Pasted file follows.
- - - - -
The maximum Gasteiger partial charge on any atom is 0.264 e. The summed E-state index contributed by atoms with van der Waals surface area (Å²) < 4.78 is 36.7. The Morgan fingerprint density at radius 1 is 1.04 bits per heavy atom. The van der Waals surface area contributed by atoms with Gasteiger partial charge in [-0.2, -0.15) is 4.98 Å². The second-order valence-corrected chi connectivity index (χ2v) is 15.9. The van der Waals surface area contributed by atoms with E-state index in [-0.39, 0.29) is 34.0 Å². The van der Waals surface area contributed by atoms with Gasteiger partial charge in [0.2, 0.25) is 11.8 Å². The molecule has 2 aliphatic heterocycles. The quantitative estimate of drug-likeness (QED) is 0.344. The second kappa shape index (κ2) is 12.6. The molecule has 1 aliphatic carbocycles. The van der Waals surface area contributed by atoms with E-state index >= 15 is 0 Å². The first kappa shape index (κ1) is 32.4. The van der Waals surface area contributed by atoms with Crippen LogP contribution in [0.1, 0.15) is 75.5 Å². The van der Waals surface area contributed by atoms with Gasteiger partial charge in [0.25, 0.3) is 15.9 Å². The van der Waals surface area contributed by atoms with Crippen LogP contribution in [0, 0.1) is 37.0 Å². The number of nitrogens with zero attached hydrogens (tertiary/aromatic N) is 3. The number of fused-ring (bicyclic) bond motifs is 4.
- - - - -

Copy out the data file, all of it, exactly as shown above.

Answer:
The maximum Gasteiger partial charge on any atom is 0.264 e. The summed E-state index contributed by atoms with van der Waals surface area (Å²) < 4.78 is 36.7. The Morgan fingerprint density at radius 1 is 1.04 bits per heavy atom. The van der Waals surface area contributed by atoms with Gasteiger partial charge in [-0.2, -0.15) is 4.98 Å². The second-order valence-corrected chi connectivity index (χ2v) is 15.9. The van der Waals surface area contributed by atoms with E-state index in [-0.39, 0.29) is 34.0 Å². The van der Waals surface area contributed by atoms with Gasteiger partial charge in [0.2, 0.25) is 11.8 Å². The molecule has 2 aliphatic heterocycles. The quantitative estimate of drug-likeness (QED) is 0.344. The second kappa shape index (κ2) is 12.6. The molecule has 1 aliphatic carbocycles. The van der Waals surface area contributed by atoms with E-state index >= 15 is 0 Å². The first kappa shape index (κ1) is 32.4. The van der Waals surface area contributed by atoms with Crippen LogP contribution in [0.1, 0.15) is 75.5 Å². The van der Waals surface area contributed by atoms with Gasteiger partial charge in [0.25, 0.3) is 15.9 Å². The van der Waals surface area contributed by atoms with Crippen LogP contribution in [0, 0.1) is 37.0 Å². The number of nitrogens with zero attached hydrogens (tertiary/aromatic N) is 3. The number of fused-ring (bicyclic) bond motifs is 4.